From Greece to Australia to the U.S., Ellenos has continuously traveled and evolved. At its most recent stop in Seattle, Ellenos began a new chapter through a partnership with Whole Foods Market and the Local Producer Loan Program for its yogurt that “makes ice cream jealous.”
“Growing up in a Greek family, food has always been central to every family gathering. And for Ellenos, it’s been about sharing that love of food and sharing it with the community, good quality, food with everyone. “
Alex Apostolopoulos, Co-Founder, Ellenos Yogurt
In-depth on the Local Producer Loan Program
An Interview with Principal Loan Program Administrator Caroline Freedman
Whole Story: Who are you, and what do you do at Whole Foods Market?
Caroline Freedman: My name is Caroline Freedman and I am the principal program administrator for the Local Producer Loan Program, also called LPLP.
WS: What originally drew you to the program?
CF: Prior to joining Whole Foods, I had a baby food brand for about a decade. Whole Foods was the first account to take us onto shelves, so I have the perspective of being a supplier partner of Whole Foods and really consider this opportunity to lend money to them to be a true privilege. It’s honestly a dream job for me because I know the experience of founders so intimately and I know how hard it is and how much growth capital is needed along the way. So, that’s what really drew me to the role. I actually wasn’t aware of the LPLP Program when I was a supplier, but I wish I had been! In terms of the interest rate we charge and the length of time allowed for repayment – it’s really a very founder-friendly product.
WS: What are some of the inherent challenges of running a small business? And how does the LPLP provide support for these challenges?
CF: The top thing that comes to mind for me is cash flow management because these are often capital-intensive products to make. And it’s a low-margin endeavor in a lot of cases. I mean, it depends on the category, but I think in a lot of center store products, the margins are fairly slim that companies are operating on. And so, if you really are wanting to make incremental growth and develop new SKUs or get into a different category or expand geographically, whatever it is, a lot of times you can’t just do that using profits. You have to get some incremental money to help you reach that next level of growth.
And so that’s really the intent of these LPLP Loans – in situations where a supplier is really primed for growth at Whole Foods, specifically. The growth is not only for the benefit of these companies out of the goodwill of our hearts, but it truly is something that should also benefit Whole Foods in that we get to be part of that growth. In a lot of cases, we’re helping companies develop exclusive SKUs that will only be offered at Whole Foods. So, the benefits are shared between the loan recipients, the supplier partners, Whole Foods, and ultimately our customers who get access to all these unique new products.
WS: What accomplishment are you most proud of?
CF: In the second half of 2022 (after I joined the company), we closed six loans. And half of the loan recipients were actually prior loan recipients, which I think really validates the idea that this is a mechanism we can use to deepen partnerships with suppliers over the long term. If a company received growth capital from us previously and is still around and doing well and wants to continue that relationship with Whole Foods in the form of a second loan, I think that’s a really great story.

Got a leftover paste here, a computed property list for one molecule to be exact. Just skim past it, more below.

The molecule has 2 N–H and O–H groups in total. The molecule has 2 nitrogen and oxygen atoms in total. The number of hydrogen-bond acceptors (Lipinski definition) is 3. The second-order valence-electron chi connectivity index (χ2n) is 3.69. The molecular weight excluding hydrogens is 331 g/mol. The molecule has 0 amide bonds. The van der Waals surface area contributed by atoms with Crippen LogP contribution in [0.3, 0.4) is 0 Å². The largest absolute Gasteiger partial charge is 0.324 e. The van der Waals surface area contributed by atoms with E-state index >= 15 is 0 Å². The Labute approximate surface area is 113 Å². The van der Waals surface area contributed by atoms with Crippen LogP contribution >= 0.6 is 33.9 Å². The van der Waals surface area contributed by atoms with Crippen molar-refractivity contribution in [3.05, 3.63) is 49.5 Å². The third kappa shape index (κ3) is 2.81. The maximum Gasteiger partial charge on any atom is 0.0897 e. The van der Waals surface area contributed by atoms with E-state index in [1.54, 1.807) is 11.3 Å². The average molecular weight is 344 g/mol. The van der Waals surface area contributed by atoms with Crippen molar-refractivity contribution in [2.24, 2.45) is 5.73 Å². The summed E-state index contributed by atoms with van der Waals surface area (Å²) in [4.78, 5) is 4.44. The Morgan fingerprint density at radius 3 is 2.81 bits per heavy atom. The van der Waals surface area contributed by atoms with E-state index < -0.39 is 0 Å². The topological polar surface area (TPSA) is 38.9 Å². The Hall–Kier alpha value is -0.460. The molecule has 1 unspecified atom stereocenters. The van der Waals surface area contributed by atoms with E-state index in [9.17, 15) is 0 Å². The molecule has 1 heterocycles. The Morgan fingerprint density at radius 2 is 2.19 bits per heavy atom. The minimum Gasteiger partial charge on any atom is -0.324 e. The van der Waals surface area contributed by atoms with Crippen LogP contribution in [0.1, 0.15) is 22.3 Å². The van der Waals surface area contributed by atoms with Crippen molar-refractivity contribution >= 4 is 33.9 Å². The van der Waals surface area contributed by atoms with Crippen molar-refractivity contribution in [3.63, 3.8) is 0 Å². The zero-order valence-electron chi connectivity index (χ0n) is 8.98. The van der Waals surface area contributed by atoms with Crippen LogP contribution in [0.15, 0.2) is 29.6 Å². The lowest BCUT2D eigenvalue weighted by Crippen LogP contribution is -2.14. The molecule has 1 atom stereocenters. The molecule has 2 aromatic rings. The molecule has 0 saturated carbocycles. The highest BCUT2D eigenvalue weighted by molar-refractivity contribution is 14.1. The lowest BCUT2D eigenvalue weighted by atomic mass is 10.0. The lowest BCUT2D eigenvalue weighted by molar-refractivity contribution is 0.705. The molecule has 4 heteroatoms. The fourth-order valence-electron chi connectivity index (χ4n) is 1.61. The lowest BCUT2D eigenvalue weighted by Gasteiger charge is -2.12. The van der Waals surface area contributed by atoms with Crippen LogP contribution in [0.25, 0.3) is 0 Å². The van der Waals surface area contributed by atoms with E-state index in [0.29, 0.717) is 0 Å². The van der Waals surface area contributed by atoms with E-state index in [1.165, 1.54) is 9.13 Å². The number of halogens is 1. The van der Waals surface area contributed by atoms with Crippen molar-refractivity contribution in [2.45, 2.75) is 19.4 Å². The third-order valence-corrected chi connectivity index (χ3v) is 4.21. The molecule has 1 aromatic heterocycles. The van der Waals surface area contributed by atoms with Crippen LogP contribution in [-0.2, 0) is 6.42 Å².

The other exciting thing is that in about half of the loans that we’ve done so far, they’ve been these very hyperlocal, regional products and companies. And in the other half, they’ve actually been brands that have grown to a global level at Whole Foods. The LPLP Program is versatile enough that we can support both types of companies at both ends of the growth spectrum.
WS: Why do you think LPLP continues to be an important part of Whole Foods’ commitment to suppliers?
CF: Ever since the program launched in 2006, it has maintained its original purpose. I think the things that John Mackey was saying that he wanted to do with this program are the same things that we’re doing today. There’s a through-line about wanting to help suppliers win at Whole Foods, and that when that happens, Whole Foods’ customers benefit. It’s a win/win/win for all those stakeholders, which has led to the program’s longevity over time.
WS: What are your hopes for the future of the program?
CF: My hope, at least in the near term, is to just generate more activity. I feel like it’s such a gift that we have this allocated amount of money for this purpose. And I really am excited to deploy these funds, get them into the hands of deserving founders, particularly at a time when it’s going to be more and more difficult for brands to have access to growth capital.
WS: What do you wish that current Whole Foods customers knew about the program?
CF: The fact that Whole Foods does this, I think, is really unique and demonstrates a special retailer/supplier relationship. For customers, it’s a perfect example of one way that Whole Foods upholds its commitment to really special, local brands who have unique products to offer.
“The most unique aspect of my job is really acting as sort of a coach and a mentor for local suppliers. You know, oftentimes people make great products, but they don’t really understand how those products are going to work in a retail environment because it really does take both the supplier and the retailer to help a product be successful in our stores.“
Denise Breyley, Retired Principal Forager, Whole Foods Market